“I think it was [necessary],” Holtby said. “I feel like we should be athletes, not robots, guys that use extra protection to stop the puck. I think we should rely on our athleticism, our reactions and our mental game.
“The smaller the gear can be without giving up protection is the best. I may be on my own on this in the goalie world, but that’s how I feel. It should be more about being an athlete and less about guys around a computer at a factory.”
PENGUINS’ TEAMMATES APPRECIATE VOKOUN
The Pittsburgh Tribune-Review writes that Tomas Vokoun remains as unassuming as ever, the loyal teammate who willingly accepts his role as the Penguins’ No. 2 goaltender even if his performance last spring indicates he remains something more.
“All I do is control what I can control,” Vokoun said. “And when the coach tells me to play, I’m going to make sure that I’m ready to play well.”
Captain Sidney Crosby offered this: “He’s been around a long time, and his experience definitely shows. He’s come in here and done everything he’s been asked to do.”
If all goes well in Fleury’s quest to regain his status as an elite goaltender, Vokoun largely will be asked to sit and watch. He’s OK with this arrangement.
“I don’t think about that stuff,” he said. “All I want to do is do my job as well as I can, and I’m pretty happy with my game right now.”
SHARKS DON’T WANT TORRES TO BACK OFF
CSNBayArea.com believes when last spring’s controversial Jarret Stoll hit happened, the reset button on Sharks winger Raffi Torres’ so-called reformed game was firmly depressed.
“Obviously, there are different aspects of my game that always need fine-tuning,” Torres said. “I’ll have to work a little better with taking pucks away, and not leading with the big hit. Just playing a little smarter out there. Obviously, we don’t want to go through something like [the suspension] again. I know it’s a broken tape recorder, but I’ve just got to keep working the system, and playing the right way to stay in the game.”
It’s a constant work in progress.
“We’ve worked with him and we’ll continue to remind him,” Todd McLellan said. “What we don’t want is him backed off. He’ll continue to have our support all the way through. It’s not a daily thing, but it’s an ongoing thing.”
“We want him to play hard and finish hard, and just to do it the proper way. If he does that, then boy, we have a great asset.”
KINGS’ SUTTER ON DOUGHTY
LA Kings Insider has Wednesday’s practice wrap-up with head coach Darryl Sutter.
On Drew Doughty playing with Jake Muzzin yesterday: “It’s not ‘who Drew’s partner is,’ it’s Drew, right? He’s a veteran guy that we’re counting on lots now, right? So he’s got to ramp his game up, and that’s what guys did last night. It’s not really about friggin’ outcome or any of that stuff. It’s just about watching guys, how they’re playing individually, right? [Reporter: Drew says he came into camp this year five pounds heavier intentionally…He came in at 210 compared to 205. Any thoughts about the lighter versus the heavier Drew Doughty?] No. We didn’t have camp last year. We had a lockout. So I don’t know what his weight was in September. I didn’t get to weigh him. [Reporter: No, in January…before the season, he came in at 205 compared to 210.] I think he’s come in at a lot of different weights in his career.”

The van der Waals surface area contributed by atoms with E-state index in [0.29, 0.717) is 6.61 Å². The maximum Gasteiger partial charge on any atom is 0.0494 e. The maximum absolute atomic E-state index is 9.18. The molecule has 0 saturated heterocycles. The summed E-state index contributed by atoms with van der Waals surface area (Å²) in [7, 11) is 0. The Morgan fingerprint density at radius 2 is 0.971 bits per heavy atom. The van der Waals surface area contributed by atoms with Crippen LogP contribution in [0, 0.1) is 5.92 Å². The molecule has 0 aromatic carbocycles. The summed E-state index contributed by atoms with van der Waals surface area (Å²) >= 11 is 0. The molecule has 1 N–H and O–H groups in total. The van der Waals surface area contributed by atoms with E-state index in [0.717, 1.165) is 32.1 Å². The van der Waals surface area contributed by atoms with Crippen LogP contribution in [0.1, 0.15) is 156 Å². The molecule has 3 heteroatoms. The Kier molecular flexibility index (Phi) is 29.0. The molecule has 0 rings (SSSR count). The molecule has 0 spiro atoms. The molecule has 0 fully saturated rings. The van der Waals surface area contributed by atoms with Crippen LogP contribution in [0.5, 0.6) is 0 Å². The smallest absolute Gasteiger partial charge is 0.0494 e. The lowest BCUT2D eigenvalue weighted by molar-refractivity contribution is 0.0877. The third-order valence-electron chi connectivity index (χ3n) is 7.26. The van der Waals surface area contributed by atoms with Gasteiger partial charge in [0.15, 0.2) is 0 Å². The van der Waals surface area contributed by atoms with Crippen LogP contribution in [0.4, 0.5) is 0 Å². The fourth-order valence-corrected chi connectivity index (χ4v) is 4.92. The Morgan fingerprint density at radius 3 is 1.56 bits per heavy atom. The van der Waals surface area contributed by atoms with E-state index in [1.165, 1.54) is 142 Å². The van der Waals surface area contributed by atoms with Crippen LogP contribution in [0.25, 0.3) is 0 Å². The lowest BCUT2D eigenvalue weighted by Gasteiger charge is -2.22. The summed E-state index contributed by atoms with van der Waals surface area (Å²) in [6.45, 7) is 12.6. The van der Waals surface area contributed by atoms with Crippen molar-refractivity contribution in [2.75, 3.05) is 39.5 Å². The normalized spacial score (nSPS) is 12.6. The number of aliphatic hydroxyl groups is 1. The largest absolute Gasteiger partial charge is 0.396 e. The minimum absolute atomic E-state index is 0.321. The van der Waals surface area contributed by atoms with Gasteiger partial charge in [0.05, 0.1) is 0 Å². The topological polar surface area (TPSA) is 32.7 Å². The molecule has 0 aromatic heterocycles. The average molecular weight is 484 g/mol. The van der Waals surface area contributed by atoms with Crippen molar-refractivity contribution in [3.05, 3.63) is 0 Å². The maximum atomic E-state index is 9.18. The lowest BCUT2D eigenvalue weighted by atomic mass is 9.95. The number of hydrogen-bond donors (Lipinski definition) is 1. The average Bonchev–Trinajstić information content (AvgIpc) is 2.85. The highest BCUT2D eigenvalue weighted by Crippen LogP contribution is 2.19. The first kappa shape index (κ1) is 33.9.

LECAVALIER, SIMMONDS CLICKING FOR FLYERS
The Courier-Post points out that ever since Flyers training camp opened, Vincent Lecavalier and Wayne Simmonds have been paired up and it figures to continue into the regular season.
“He’s been one of the better players for the last 10 years so you can really say unlimited good things about him,” said Simmonds, pleased with his new linemate. “He likes to play down low with the puck and that’s my style of game. I like to play down low as well. Hopefully we build some chemistry together and we can stick together.”
Just how Peter Laviolette planned it when he learned in June that he was going to have the four-time All-Star and Stanley Cup champion on his roster this year.
“That’s the hope, that you find some chemistry and some balance in your lines where players find a connection when they play with each other,” Laviolette said. “That’s a real positive.”
GUSTAVSSON USED PERSONAL TRAINER THIS SUMMER
Red Wings backup goaltender Jonas Gustavsson tells Michigan Live that for the first time, he worked with a personal trainer back home in Sweden over the summer. He also spent some time in Detroit in July working with Red Wings strength and conditioning coach Pete Renzetti.
“That was good for me to have a guy that pushes me on days when you’re not so excited to go to the gym,” Gustavsson said. “I just felt like I wanted to do something different than I’m used to.”
Coach Mike Babcock is counting on seeing a different Gustavsson.
“He better have had a good summer and he better grab hold of something,” Babcock said. “I’m going to watch. He knows and I know you got to grab your own piece of the pie. If not, someone else eats it.”